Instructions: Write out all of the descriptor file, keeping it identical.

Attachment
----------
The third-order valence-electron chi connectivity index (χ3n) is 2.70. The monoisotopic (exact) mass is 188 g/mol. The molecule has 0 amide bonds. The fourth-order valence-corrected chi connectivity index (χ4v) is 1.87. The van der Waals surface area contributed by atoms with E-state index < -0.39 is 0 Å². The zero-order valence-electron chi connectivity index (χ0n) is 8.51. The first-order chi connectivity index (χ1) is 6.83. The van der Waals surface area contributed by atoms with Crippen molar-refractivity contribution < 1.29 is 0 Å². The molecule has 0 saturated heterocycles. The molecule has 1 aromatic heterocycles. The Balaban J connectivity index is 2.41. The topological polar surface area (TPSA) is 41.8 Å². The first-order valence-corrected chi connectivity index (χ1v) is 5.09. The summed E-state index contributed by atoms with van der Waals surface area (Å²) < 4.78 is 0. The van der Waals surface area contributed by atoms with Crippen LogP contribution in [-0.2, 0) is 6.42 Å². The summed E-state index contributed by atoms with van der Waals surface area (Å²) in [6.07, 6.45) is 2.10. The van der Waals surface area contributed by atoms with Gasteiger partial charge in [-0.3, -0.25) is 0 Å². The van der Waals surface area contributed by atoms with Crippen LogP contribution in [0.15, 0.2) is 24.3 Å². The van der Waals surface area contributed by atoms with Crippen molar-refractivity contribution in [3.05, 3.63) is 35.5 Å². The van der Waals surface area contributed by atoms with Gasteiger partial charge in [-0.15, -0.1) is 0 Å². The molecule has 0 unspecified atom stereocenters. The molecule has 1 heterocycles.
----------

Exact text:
The third-order valence-electron chi connectivity index (χ3n) is 2.70. The monoisotopic (exact) mass is 188 g/mol. The molecule has 0 amide bonds. The fourth-order valence-corrected chi connectivity index (χ4v) is 1.87. The van der Waals surface area contributed by atoms with E-state index < -0.39 is 0 Å². The zero-order valence-electron chi connectivity index (χ0n) is 8.51. The first-order chi connectivity index (χ1) is 6.83. The van der Waals surface area contributed by atoms with Crippen molar-refractivity contribution < 1.29 is 0 Å². The molecule has 0 saturated heterocycles. The molecule has 1 aromatic heterocycles. The Balaban J connectivity index is 2.41. The topological polar surface area (TPSA) is 41.8 Å². The first-order valence-corrected chi connectivity index (χ1v) is 5.09. The summed E-state index contributed by atoms with van der Waals surface area (Å²) < 4.78 is 0. The van der Waals surface area contributed by atoms with Crippen LogP contribution in [-0.2, 0) is 6.42 Å². The summed E-state index contributed by atoms with van der Waals surface area (Å²) in [6.07, 6.45) is 2.10. The van der Waals surface area contributed by atoms with Gasteiger partial charge in [-0.3, -0.25) is 0 Å². The van der Waals surface area contributed by atoms with Crippen LogP contribution in [0.15, 0.2) is 24.3 Å². The van der Waals surface area contributed by atoms with Crippen molar-refractivity contribution in [3.05, 3.63) is 35.5 Å². The van der Waals surface area contributed by atoms with Gasteiger partial charge in [-0.15, -0.1) is 0 Å². The molecule has 0 unspecified atom stereocenters. The molecule has 1 heterocycles.